I am quicksilver, the fox in the night, emotional about the poetry, love & desire in scent, read me.
Friday, 16 August 2013
Let the Stone Weep Around Me: ‘Violette Fumée’ by Mona Di Orio
of July was Mona di Orio’s birthday and bloggers and writers across the
electronic ether again reminded us that the perfumed world is a far less
interesting place since Mona’s premature death at the end of 2011.
I am the
same age and feel the loss oddly. Sitting here in my sun-flooded Edinburgh
kitchen, I simply cannot imagine not being here, doing this, creating, writing and
I have nowhere near the talent and artistic power that flowed from Mona. The
more I wear her creations, the more I realise how close to genius she was in
her instinctual understanding of olfactive chiaroscuro.
perfumes oscillate between light and dark, illuminating the shadows but at the
same time masking and veiling, keeping certain things hidden from us. This
tilting of the light away from the face
or main theme, of allowing us to see the edges and hinterlands of compositions; this is her legacy. No one understood the nuances of light and shade like Mona, you
can smell the tonal shifts, feel the luminescence on your skin and the bruises
of night. There are times when we all need drama, majesty and true luxury in
our fragrances. This is when we turn to Mona de Orio.
it is early to say this, and you must forgive any offence, but her premature
death has also I think deepened an already very powerful sense of connection to
Mona’s work. There is an aura of ownership and enhanced familiarity. The people
around the world who have worn her scents feel her absence keenly and draw her
creations around themselves like protective charms. I am aware of her loss each
time I wear one of her beautiful creations. I am sure she would have been
troubled by this sense of melancholia as her work was a celebration of life and
nature it all its glory. But we sense what we sense. The poems of Plath, Lowell
and Brooke, the films of Monroe, Dean and Jean Vigo, the music of Buckley and
Morrison, the art of Basquiat and Schiele, the lives of Princesses Diana and
Grace – we imbue these with a different colour of memory. Tragedy bestows nostalgia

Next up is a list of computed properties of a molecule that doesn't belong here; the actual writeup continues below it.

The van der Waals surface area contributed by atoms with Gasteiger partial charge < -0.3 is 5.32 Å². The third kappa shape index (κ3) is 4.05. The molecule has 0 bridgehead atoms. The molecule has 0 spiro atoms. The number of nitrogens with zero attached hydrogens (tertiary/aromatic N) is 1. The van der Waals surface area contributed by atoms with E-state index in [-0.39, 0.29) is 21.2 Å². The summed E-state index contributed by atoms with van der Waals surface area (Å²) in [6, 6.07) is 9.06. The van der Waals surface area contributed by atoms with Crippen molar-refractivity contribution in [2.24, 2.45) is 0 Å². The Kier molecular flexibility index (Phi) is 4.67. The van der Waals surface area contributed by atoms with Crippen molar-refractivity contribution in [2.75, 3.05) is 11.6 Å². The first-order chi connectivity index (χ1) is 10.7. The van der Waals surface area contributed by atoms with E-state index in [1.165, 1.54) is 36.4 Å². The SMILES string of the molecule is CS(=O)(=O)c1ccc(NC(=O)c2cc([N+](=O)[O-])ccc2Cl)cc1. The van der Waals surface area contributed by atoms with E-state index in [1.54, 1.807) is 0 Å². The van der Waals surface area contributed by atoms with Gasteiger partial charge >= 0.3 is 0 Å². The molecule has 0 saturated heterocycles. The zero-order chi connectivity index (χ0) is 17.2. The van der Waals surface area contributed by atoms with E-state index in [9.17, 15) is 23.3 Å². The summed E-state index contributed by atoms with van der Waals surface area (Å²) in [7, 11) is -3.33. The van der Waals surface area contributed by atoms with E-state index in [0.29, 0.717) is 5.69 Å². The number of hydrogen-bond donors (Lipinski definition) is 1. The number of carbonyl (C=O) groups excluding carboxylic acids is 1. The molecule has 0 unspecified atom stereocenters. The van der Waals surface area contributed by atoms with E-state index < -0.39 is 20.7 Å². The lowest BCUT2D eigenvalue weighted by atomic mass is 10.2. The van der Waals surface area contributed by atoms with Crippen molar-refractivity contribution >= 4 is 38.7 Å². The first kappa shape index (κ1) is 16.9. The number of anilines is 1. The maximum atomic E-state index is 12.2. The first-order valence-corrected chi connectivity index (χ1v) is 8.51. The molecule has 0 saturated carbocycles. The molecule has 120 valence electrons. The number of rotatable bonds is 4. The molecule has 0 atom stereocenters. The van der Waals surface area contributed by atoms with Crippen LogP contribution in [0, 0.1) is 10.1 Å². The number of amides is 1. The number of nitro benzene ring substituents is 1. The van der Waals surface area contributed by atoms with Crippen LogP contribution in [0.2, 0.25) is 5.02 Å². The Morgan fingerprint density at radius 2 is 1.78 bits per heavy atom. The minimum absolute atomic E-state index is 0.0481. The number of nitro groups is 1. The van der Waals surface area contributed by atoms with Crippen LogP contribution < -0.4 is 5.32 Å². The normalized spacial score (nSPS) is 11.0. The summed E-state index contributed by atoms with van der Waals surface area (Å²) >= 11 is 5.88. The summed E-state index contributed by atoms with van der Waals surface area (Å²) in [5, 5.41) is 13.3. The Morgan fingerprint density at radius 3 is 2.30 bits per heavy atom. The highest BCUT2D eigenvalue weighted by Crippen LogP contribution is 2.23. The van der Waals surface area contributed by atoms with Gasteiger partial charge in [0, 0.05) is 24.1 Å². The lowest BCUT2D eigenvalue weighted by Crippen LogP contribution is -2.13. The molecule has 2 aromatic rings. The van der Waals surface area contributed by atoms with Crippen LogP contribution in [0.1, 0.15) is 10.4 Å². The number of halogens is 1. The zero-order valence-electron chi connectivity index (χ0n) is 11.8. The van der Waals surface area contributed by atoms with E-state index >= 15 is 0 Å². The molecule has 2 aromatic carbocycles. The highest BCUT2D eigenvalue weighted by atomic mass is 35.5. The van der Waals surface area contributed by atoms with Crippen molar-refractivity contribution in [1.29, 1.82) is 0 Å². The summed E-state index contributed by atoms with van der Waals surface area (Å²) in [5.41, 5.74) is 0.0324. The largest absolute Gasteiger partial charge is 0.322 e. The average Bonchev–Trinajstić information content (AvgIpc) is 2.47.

and absence reinforcing our connections to those that have gone before their
always bittersweet. At the peak or on the cusp of artistic or creative greatness,
we can never really know how much was to come, how much glory was to follow. In
the case of Mona, a parfumeuse
operating at the peak of her powers, the loss is incomparable. Only those
closest to her know what she was preparing to do. Jeroen Oude Sogtoen was left not
only with the painful task of coping with the loss of a beloved friend and business
partner but also the looming issue of continuance. How to carry on with the perfumed
work with Mona gone? However he has managed very successfully to keep Mona’s
memory alive while at the same time necessitating movement forward. Transition
is painful and forces introspection and change, but it is necessary in order to
saw the release of Rose Etoile de Hollande,
a delicious, glass-candy rose Mona had been working on before she died. A
typically razor-sharp, complex and soulful portrait of a particular climbing rose
from Cabris, the spiritual home where she studied with the great Edmound
Roudnitska. Rose Etoile ravishes the
senses. I love my roses and this glossy, head-turning configuration of petals,
peach, leather, amber and a delicious plunge of powdered heliotrope dazzled me
from the moment it hit my skin. I love the peach thing, it can be a danger in
scent, tipping the floral elements over the edge into confectionary overload,
but like Victoria Minya’s recent Hedonist,
the peach note is so deftly handled you are seduced and swooning at the subtle
assemblage of everything.
rose is luxuriantly glassy. Like spun sugar sculpture. It smells in fact like
Dale Chihuly glass looks, the intricate weaving and moulding of extraordinary
shape and colour. Hand-blown glass, animalic, frond-like, dazzling in the
light, strange and sentient in the shadows. It is one of my favourite rose
scents simply because it is beautiful and moves me. There is grassiness,
morning dew, a dusting of powder, a deep plushness of petals, blushed pink and
streaked with red. Then the peach, an echo of Guerlain, a nod to Mitsouko, tremulous and full, like
morning sun on a summer porch.
The Rose Etoile de Hollande, like the Oud, Vetyver, Vanille, Ambre, Cuir and Tubereuse before it are part of the Nombres d’Or collection, Mona’s
showcasing of her exquisite talent for finding newness in classic perfumery
thematics. By taking each of these tenets of modern olfaction, Mona rebuilt them,
gilding them with her special brand of magic and in doing so reinvigorated
their reputations as fragrance notes. She infused this Œuvre with modernity and
her own instinctual understanding of classical structures and themes.
setting near perfect standards, this collection of harmonious formulae
demonstrate Mona’s dexterity and talent as she left us. Each time I wear one of
these fragrances I am reminded of her ability to see inside scent and persuade us for a moment it was her hand on our skin as the notes settled. Mona knew good